While we have asked everyone to bring their own bowls and spoons so that our picnic will not generate unnecessary waste, we will bring you and Michael Taylor your own bowls & spoons because we genuinely desire your presence. Our upcoming picnic has a purpose that we hope you and your staff members will fully acknowledge and embrace, which is Americans want the FDA to require GMO labeling. Moreover, we hope your staff members feel empowered to engage in a friendly dialog with us over a bowl of delicious Stone Soup.
By offering you organic food, we are not trying to bribe you or your administration in any way. Rather, we wish to speak with you through the act of sharing of a communal meal. Our sharing of food is symbolic of our peaceful demonstration of free speech, and thus an expression of one of the myriad fundamental freedoms we cherish as citizens. We hope you feel welcomed by our invitation, and that this letter inspires you and your staff to join us in the spirit of camaraderie between fellow eaters.
Last year, 55 members of Congress wrote you a similar letter that said:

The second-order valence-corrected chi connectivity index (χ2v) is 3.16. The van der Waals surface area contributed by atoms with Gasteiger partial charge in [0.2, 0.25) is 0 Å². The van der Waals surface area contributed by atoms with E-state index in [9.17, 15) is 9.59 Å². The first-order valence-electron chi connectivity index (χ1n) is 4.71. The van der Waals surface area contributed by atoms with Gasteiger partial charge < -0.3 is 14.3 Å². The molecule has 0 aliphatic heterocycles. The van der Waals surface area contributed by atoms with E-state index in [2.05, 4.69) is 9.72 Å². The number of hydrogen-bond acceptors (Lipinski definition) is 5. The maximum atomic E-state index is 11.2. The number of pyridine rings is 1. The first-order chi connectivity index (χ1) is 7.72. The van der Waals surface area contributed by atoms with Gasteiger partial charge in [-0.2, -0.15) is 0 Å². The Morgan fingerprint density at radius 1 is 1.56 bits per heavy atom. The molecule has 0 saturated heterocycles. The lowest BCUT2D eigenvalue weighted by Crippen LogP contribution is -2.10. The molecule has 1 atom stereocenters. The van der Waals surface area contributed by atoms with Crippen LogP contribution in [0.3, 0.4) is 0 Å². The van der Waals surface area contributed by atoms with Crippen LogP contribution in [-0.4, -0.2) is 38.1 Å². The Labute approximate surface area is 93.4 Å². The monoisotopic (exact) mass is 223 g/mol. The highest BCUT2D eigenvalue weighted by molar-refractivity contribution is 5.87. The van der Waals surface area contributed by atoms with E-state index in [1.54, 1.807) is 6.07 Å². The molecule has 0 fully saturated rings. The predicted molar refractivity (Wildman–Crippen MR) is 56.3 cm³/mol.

“The FDA has the opportunity and authority to do right by the American public. When issuing its rule requiring radiated foods to be labeled, FDA stated in broad terms that a decision to require labeling is not just based on the physical changes to the food but also on whether consumers view such information as important, and whether the omission of label information may mislead a consumer. The fact that the FDA has already adopted this broad interpretation of “material” facts demonstrates that [GMO labeling] is a reasonable – and therefore permissible – interpretation of the Federal Food, Drug, and Cosmetic Act (FFDCA).”
We are unaware of any official reply that was generated from your administration. Before we arrive on Monday, April 8, to prepare the Stone Soup, we would love a response posted on the FDA website because, frankly, we are really hungry for some answers.
See you on the sidewalk.
GMO Policy Analyst,
Many different versions of the fable “Stone Soup” have been written throughout history. One story is about a hungry soldier who, when passing through an impoverished village, announced that he would make ‘Stone Soup’. The promise of mysterious Stone Soup persuaded the small village to pool its resources and offer up its hidden onions, carrots, and spices to feed everyone in town. By working together, with everyone contributing something, a greater good can be achieved.